A US soldier from Idaho passes away while serving in Ukraine
After being hurt in a Russian attack earlier this month, a former infantryman from Idaho who served in the U.S. military died in Ukraine on Tuesday, according to his family.
According to KIVI-TV, Rexburg resident Dane Partridge, 34, passed away on Tuesday in a Ukrainian hospital while receiving life support.
According to The Washington Post, Partridge, who fought in Iraq for 15 months between 2007 and 2009, was injured on October 3 during a Russian tank attack on his unit in Severodonetsk and sustained catastrophic damage to his neck and brain stem.
According to a doctor from a Ukrainian hospital, the volunteer soldier was hurt in the country’s Luhansk region, according to the volunteer soldier’s family.
According to his sister Jenny Corry of Idaho Falls, Partridge and his fellow soldiers were cleaning trenches when they were assaulted by two Russian trucks.
Partridge’s family stated on Facebook that he was a “great man who battled with valor and bravery on the battlefield.”
We’ve been informed that he was well renowned for leading his squad from the front and never expected his soldiers to do anything he wouldn’t do himself.
According to KIVI, a representative for the U.S. State Department confirmed that an American had died in the Donbas region of Ukraine but gave no other details.
According to the Post, neither the number of American volunteers fighting in Ukraine nor the number of those who have perished there are publicly available.
In March, a representative of the Ukrainian Embassy in Washington told a publication that the newly created International Legion of Territorial Defense of Ukraine had roughly 4,000 potential recruits.
Luke Lucyszyn and Bryan Young in July, Stephen D. Zabielski in May, and Willy Cancel in April all passed away before Partridge.
Before purchasing a one-way ticket to Poland, Partridge reportedly wrote a will, according to the Post.
Corry told the publication that he signed up to fight with the legion in April.
“It was sad for me when he did go because I simply knew in my heart that it would be the last time I saw him.”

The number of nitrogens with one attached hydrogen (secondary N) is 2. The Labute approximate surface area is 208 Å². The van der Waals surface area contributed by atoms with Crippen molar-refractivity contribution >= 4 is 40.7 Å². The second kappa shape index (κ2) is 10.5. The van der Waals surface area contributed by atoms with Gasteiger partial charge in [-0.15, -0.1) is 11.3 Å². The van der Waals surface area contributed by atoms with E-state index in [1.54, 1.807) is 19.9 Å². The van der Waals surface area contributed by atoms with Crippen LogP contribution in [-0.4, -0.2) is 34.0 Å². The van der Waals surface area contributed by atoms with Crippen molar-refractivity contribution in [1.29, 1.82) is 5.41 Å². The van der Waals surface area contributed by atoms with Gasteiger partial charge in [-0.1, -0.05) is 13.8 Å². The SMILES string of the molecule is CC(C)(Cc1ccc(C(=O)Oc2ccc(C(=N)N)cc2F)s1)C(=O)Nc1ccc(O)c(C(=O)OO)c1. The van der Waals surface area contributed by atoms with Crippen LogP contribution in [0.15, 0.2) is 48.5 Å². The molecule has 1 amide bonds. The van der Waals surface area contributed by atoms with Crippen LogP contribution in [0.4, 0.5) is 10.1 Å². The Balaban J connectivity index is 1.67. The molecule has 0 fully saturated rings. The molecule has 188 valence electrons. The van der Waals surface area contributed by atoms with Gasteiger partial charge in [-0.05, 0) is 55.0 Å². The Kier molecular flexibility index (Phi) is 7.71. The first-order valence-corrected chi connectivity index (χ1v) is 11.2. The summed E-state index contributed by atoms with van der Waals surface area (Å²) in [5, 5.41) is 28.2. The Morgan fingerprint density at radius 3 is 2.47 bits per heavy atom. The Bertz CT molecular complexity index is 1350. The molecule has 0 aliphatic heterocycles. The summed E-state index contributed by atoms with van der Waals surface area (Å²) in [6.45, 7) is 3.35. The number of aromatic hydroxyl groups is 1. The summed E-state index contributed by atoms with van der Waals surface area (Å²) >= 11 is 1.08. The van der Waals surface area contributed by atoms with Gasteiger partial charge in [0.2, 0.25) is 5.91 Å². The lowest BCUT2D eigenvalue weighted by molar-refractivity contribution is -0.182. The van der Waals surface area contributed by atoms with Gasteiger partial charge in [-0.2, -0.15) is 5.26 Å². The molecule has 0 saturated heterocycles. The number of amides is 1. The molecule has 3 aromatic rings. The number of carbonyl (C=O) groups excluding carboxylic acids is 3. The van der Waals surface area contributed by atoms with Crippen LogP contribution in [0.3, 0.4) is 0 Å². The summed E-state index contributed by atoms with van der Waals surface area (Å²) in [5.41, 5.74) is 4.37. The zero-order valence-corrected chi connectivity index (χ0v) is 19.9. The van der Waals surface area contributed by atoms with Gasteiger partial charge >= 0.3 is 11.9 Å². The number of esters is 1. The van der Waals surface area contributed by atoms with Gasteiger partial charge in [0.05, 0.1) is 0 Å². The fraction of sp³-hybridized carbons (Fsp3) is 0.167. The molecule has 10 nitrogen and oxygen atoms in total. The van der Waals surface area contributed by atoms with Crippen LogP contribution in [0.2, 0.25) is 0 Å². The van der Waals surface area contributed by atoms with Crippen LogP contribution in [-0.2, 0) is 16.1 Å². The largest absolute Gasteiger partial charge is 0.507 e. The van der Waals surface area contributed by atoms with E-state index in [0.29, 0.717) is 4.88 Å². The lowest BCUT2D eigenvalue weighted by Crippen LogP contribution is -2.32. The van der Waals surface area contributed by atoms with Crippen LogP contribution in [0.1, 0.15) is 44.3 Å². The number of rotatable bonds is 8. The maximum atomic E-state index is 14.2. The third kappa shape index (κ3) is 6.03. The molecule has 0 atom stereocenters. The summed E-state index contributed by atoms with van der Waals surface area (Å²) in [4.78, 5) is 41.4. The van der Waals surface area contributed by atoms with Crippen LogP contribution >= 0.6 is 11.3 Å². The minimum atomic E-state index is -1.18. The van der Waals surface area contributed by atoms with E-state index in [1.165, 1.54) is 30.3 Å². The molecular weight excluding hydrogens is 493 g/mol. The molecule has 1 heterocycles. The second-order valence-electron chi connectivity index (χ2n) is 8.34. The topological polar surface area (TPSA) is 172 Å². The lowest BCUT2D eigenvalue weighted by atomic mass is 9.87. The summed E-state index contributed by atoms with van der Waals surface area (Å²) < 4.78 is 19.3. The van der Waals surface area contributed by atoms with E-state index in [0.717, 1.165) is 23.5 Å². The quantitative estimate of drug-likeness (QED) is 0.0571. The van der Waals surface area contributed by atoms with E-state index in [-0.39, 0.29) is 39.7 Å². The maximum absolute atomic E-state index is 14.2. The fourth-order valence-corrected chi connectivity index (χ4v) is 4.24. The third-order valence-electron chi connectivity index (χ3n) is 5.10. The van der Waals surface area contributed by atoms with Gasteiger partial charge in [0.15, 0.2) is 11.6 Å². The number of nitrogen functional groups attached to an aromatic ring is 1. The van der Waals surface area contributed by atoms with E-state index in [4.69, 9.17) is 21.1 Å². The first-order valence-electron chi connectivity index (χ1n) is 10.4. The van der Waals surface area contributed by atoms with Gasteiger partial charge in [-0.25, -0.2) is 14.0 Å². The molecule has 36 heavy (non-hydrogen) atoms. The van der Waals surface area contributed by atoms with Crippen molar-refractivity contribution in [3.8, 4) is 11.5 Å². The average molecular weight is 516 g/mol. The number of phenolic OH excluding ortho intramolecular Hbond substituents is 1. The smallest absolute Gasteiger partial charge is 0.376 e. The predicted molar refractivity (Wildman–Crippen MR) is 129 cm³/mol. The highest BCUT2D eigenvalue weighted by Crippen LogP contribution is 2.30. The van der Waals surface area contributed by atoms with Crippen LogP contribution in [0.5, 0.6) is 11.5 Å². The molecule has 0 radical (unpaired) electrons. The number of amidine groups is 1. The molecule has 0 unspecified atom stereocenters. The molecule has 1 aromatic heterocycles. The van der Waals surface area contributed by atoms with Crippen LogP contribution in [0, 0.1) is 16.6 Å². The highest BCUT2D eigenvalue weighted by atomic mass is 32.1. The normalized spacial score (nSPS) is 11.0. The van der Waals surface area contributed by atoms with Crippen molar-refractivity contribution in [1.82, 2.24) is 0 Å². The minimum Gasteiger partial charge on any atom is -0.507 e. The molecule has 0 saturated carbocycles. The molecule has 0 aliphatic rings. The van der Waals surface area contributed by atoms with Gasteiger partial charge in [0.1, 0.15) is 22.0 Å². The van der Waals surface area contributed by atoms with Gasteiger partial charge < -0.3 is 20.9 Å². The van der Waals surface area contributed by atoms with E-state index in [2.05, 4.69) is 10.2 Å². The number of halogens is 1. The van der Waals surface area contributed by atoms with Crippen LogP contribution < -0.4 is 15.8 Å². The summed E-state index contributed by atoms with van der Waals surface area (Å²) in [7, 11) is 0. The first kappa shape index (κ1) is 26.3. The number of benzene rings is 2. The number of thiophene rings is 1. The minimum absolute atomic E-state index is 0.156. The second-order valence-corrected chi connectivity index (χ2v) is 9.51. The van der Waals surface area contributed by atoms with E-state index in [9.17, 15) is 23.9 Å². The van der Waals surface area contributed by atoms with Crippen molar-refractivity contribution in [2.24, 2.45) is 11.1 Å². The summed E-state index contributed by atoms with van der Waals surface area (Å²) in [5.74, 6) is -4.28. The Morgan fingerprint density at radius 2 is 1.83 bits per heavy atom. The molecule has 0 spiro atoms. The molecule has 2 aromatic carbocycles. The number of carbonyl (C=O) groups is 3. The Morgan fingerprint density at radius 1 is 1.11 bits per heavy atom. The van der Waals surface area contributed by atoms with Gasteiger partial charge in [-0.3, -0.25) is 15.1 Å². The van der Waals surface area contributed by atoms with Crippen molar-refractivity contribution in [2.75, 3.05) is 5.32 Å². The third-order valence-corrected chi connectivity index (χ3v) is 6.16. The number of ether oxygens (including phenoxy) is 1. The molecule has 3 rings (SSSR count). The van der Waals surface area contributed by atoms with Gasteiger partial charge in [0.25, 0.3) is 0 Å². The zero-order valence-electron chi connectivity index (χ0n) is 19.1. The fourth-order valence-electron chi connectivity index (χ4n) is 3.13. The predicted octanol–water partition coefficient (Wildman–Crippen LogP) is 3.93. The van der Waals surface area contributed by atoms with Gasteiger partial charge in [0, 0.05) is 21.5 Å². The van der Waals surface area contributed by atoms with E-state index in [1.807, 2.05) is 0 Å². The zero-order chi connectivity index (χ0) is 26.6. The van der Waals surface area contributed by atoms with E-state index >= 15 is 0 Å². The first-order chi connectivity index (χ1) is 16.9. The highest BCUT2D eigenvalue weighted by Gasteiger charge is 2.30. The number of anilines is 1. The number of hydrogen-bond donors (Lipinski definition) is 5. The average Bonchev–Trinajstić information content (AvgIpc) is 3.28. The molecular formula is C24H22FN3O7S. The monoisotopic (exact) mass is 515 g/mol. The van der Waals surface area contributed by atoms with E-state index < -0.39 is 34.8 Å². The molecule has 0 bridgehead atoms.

The son of a U.S. Air Force officer and a Red Cross volunteer, Partridge had wanted to join the military since he was a young boy.
His mother, Terri Hepworth, told the Post, “All he knew growing up was flak jackets, M-16s, guard dogs, and seeing NATO exercises.”
He never left that part of his world, which was it.
According to the newspaper, his family relocated to Oklahoma’s Altus Air Force Base when he was 3 years old.
Partridge grew up “in the mud with his friends, playing Army person,” according to his sister.
Partridge made the decision to go in the Army after graduating from high school and the family eventually relocated to Rexburg.
During the Iraq War, he worked as an armored vehicle driver and turret gunner in Baghdad, according to Matt Reeves, one of his sergeants, who spoke to the Washington Post.
According to his father Dennis Partridge, Partridge departed the service in 2012 with the rank of private first class.
According to CNN, Army spokesman Matt Leonard confirmed Partridge’s rank and stint of duty in Iraq.
According to the Post, Partridge’s wife and five children, whose ages range from 2 to 15, said farewell to him via video call while he was unconscious.
Hepworth told the newspaper, “He suffered in life, but once he got into the military, he found his element.
“Bird was his call sign.
So keep my son in mind whenever you see a bird.